Groundwater is an essential resource that could serve to alleviate food insecurity in the continent through sustainable crop irrigation, in order to preserve underground reservoirs for future generations. Sustainable development of groundwater in Africa will have profound implications on the continent.
In North Africa, South Africa, Egypt, Mali, Sudan, Mozambique and Zimbabwe, large-scale irrigation has long been practiced and significantly contributes to the economic development of these nations. By the same token, Ethiopia, Senegal, Madagascar and Somalia boast robust medium-scale irrigation projects. Similarly, numerous small-scale projects have been constructed in Kenya, Ghana, Zambia, Nigeria, Côte d’Ivoire and Burkina Faso.
However an important factor to consider is the resilience of ground water and how it can be replenished. According to research, in wetter parts of the continent ground water is mostly replenished by rainfall that permeates through the soil to the water table; whilst in drier regions ground water is recharged by leaking streams and ponds.
African leaders are spearheading strategies to increase funding, that will facilitate more extraction of groundwater, to help alleviate the mounting water stress in the continent, thereby fortifying water security. The UN member states have also been proactive, for instance, Portugal in partnership with Kenya is organizing a High-Level Symposium on Water in Lisbon; during the 2nd Ocean Conference from 27th June to 2nd July, a gesture to promote an integrated vision of the water cycle.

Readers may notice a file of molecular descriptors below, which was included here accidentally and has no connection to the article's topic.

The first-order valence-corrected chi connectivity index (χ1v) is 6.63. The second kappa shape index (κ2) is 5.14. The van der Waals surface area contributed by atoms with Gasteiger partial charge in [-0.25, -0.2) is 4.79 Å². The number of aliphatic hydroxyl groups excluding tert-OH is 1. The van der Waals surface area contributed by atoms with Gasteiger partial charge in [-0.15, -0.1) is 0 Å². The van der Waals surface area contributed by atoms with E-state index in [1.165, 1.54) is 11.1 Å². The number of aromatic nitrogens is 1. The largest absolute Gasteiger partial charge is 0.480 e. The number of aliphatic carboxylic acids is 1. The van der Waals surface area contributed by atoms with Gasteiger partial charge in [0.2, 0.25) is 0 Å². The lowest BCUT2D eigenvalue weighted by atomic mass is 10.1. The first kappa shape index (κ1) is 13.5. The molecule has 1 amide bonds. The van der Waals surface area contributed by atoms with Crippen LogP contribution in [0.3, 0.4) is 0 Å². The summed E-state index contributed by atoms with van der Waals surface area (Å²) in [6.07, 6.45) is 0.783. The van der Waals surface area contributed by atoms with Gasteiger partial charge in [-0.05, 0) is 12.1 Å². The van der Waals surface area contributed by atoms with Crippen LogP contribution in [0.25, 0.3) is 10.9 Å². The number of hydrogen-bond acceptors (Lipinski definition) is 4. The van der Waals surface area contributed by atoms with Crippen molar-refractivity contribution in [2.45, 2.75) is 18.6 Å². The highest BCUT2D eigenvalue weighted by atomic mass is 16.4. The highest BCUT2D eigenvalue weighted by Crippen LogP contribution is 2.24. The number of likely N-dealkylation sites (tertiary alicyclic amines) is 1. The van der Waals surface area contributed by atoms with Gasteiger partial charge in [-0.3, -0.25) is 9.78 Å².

The African Ministers’ Council on Water (AMCOW) runs a Pan-African groundwater program (APAGroP), whose vision is to improve the livelihoods of the African people, through improved groundwater policy and practice, sustainable and equitable use to boost food security and resilience in the continent. Furthermore, it aims to increase awareness and political commitment to groundwater, strengthen national groundwater policy frameworks and institutions, forging efficient linkages to boost continental cooperation, and to improve groundwater use, management and governance in Africa.
The Water, Sanitation and Hygiene (WASH) initiative, being pursued by SADC with the support of the Global Water Partnership (GWP), is also vital in advancing critical water-related goals, whilst facilitating intra-regional trade. Into the bargain, the Water Investment Scorecard is yet another initiative, a data-driven approach that by tracking progress will aid in keeping decision-makers in check, by sustaining the required pressure. In an effort to seal the deficit, the AU adopted the Continental Africa Water Investment Programme (AIP), with the key objective of accelerating investment in climate-resilient national, transboundary and regional water infrastructure that comprise of irrigation systems, dams, sanitation facilities and water management information systems. The program is projected to create at least five million jobs and garner $30billion of investment in the priority areas.